S&P has upgraded Netflix to investment grade, admiring the streamer’s financial profile as it continues to lead the market in an increasingly competitive OTT landscape. The ratings agency said Monday it sees the company remaining the dominant player and it took its senior unsecured debt rating from BB+ to BBB blue chip status with outlook stable.
Shares of the company behind Squid Game are up about 1.4% at $674.
In its report, the agency gave a shout-out to solid revenue growth, rising margins, reduced leverage and positive free operating cash flow in 2022 and beyond. It said its assessment of Netflix is now similar to how it sees Disney’s business risk, although it still views the latter’s overall business as more favorable given iconic franchises monetized across movies, television and theme parks.
Netflix’s massive investments in content to get where it is today had led it to weaker cash flow compared to entertainment rivals, but that spending has begun to moderate while most of its peers “are still in the early stages of building their own scaled OTT services.” Netflix said at its latest earnings last week that it expects sustainable positive free cash flow starting in 2022.
Back in January, it noted that it would no longer need to access the debt markets to fund its operations, would use excess cash for share repurchases and would maintain gross debt of $10 billion-$15 billion over the longer term – parameters that support improving credit metrics, according to S&P.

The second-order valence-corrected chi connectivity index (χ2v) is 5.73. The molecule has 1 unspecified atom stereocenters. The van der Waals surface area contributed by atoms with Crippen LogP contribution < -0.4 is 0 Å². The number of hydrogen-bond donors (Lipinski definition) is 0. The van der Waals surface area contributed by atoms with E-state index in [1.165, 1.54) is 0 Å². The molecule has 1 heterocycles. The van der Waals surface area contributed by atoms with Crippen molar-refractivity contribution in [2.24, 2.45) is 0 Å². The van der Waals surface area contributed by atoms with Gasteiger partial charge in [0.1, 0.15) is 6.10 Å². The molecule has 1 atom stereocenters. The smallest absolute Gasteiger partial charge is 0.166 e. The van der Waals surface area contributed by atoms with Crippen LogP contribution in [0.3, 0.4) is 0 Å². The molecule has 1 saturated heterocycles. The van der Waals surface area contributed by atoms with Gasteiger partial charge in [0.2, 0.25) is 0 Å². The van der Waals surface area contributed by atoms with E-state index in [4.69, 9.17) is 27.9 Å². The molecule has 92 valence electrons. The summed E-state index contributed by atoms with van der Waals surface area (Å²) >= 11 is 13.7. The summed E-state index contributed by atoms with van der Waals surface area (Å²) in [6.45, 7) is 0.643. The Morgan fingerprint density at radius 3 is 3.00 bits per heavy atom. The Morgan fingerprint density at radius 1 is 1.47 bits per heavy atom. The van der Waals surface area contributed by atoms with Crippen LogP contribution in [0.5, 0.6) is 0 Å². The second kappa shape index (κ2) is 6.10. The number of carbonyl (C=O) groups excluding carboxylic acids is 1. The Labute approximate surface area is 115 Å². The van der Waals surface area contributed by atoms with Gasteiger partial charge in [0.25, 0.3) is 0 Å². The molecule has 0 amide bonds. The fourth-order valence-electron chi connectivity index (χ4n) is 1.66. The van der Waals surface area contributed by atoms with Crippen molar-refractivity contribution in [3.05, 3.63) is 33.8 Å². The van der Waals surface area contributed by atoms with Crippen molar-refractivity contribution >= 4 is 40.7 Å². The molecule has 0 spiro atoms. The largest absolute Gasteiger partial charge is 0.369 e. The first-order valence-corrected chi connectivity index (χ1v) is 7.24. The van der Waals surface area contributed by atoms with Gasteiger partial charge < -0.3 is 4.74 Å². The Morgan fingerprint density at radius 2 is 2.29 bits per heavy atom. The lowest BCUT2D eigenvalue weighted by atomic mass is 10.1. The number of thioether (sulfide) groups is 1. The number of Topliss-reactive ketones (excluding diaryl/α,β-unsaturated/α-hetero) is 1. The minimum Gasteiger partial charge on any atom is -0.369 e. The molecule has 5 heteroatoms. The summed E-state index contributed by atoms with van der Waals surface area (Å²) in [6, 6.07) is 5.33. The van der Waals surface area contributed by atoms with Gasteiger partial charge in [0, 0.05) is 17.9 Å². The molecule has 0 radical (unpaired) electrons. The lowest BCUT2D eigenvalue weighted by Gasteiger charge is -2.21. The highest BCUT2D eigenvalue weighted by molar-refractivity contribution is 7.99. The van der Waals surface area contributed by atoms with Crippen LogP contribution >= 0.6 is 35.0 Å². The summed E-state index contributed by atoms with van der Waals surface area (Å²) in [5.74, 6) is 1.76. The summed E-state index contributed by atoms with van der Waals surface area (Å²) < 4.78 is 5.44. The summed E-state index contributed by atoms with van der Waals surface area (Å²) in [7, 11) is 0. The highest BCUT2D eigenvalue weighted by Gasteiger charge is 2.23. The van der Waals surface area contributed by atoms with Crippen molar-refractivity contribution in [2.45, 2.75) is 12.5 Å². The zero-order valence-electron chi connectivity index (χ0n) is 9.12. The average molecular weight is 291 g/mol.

Netflix was hit in the 2021 second quarter by slower subscriber growth, expected due to tough comps with a 2020 that saw record Covid-related adds. About 18 million net adds are forecast for this full year compared with 37 million in 2020. S&P anticipates 25 million to 27 million new subscribers in 2022.
Investments in local language international content, is supporting a strong rise in its international subscribership, which has accounted for close to 90% of its net subscriber adds since 2018.
Netflix had $7.6 billion of cash and short-term investments as of Sept. 30 and access to a $1 billion undrawn revolving credit facility maturing in 2026. Its debt stands at $15.6 billion.
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